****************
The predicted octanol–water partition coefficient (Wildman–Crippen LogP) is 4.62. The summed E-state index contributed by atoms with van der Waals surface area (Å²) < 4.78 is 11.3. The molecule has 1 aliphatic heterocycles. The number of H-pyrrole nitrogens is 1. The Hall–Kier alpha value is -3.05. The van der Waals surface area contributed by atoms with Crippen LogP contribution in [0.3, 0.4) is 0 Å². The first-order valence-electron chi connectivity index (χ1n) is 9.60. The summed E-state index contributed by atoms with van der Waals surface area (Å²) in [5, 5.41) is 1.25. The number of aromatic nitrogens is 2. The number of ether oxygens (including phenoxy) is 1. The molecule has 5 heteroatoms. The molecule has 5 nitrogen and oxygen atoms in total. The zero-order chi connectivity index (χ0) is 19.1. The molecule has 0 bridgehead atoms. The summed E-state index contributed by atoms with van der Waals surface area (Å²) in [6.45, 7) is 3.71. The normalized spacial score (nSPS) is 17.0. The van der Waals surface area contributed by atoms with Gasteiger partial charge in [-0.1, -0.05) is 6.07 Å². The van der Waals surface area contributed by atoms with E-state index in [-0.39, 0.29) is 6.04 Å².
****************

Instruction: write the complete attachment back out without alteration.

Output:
The predicted octanol–water partition coefficient (Wildman–Crippen LogP) is 4.62. The summed E-state index contributed by atoms with van der Waals surface area (Å²) < 4.78 is 11.3. The molecule has 1 aliphatic heterocycles. The number of H-pyrrole nitrogens is 1. The Hall–Kier alpha value is -3.05. The van der Waals surface area contributed by atoms with Crippen LogP contribution in [0.3, 0.4) is 0 Å². The first-order valence-electron chi connectivity index (χ1n) is 9.60. The summed E-state index contributed by atoms with van der Waals surface area (Å²) in [5, 5.41) is 1.25. The number of aromatic nitrogens is 2. The number of ether oxygens (including phenoxy) is 1. The molecule has 5 heteroatoms. The molecule has 5 nitrogen and oxygen atoms in total. The zero-order chi connectivity index (χ0) is 19.1. The molecule has 0 bridgehead atoms. The summed E-state index contributed by atoms with van der Waals surface area (Å²) in [6.45, 7) is 3.71. The normalized spacial score (nSPS) is 17.0. The van der Waals surface area contributed by atoms with Gasteiger partial charge in [-0.1, -0.05) is 6.07 Å². The van der Waals surface area contributed by atoms with E-state index in [-0.39, 0.29) is 6.04 Å².